Some workers with significant pre-existing medical or mental health conditions may need more extensive screening. Other workers may need additional screening because of the likelihood of working in hazardous conditions. Additional screening may include a more comprehensive medical history and review of systems, a physical examination, or, in some instances, laboratory testing, as indicated by clinical judgment and good occupational medical practice. The specific content should be determined by the following factors:
- Report of or concern about pre-existing illness, symptoms, physical impairment, or emotional sensitivities that may be adversely affected during deployment
- Use of certain PPE such as respirators
- Anticipated tasks, working conditions, locations, or exposures that are known to be hazardous or have specific exposures that may warrant medical monitoring
Possible determinations from the initial basic screening are:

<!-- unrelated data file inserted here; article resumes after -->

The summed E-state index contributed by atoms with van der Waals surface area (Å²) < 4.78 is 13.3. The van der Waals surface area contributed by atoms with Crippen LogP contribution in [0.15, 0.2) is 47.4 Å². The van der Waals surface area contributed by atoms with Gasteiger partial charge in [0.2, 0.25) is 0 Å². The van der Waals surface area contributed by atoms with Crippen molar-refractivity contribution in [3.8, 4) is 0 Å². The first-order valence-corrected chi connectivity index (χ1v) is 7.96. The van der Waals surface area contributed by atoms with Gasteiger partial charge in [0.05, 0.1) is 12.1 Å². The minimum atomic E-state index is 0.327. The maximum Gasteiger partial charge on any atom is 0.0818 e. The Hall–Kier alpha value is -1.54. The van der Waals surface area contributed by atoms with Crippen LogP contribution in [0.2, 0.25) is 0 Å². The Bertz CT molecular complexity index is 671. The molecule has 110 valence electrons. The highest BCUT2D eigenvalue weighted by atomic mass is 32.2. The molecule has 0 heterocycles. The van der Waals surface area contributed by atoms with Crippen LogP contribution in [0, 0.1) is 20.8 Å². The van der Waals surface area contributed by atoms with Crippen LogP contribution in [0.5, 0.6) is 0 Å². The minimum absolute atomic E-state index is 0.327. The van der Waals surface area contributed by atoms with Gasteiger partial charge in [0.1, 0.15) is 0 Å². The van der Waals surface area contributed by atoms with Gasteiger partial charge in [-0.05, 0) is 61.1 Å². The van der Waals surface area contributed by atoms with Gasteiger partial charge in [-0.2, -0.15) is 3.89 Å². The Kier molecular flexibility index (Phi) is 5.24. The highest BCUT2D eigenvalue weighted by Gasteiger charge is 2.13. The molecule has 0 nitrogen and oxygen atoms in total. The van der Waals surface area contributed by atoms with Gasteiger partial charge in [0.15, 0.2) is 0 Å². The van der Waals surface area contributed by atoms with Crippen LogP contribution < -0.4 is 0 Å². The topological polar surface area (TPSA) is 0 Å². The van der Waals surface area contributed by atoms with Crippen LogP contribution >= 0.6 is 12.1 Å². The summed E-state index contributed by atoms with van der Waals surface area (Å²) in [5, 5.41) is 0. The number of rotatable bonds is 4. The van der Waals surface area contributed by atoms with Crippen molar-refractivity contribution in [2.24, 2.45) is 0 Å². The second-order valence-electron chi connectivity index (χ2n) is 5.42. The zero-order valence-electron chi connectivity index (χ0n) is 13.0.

- Cleared for deployment with no restrictions
- Cleared for deployment with specified restrictions on types of activities/exposures
- Recommended for further medical screening
- Recommended for specific training prior to clearance
- Recommended for further medical screening
- Not cleared for deployment
- Simple and concise standardized screening instrument(s)
- Designated custodian for the information collected
- Policies in place to assure confidentiality and security of information collected
- Appointed program administrator
- Clear identification of those with access to data results
- Data collection locations convenient to workers (e.g., central location where workers report)
- Private area for conducting screening to maintain privacy
- Secure space to maintain records containing confidential information
- Maintain and store records in electronic format when feasible
- Page last reviewed: February 14, 2018
- Page last updated: June 18, 2010
- Content source:
- National Institute for Occupational Safety and Health Office of the Director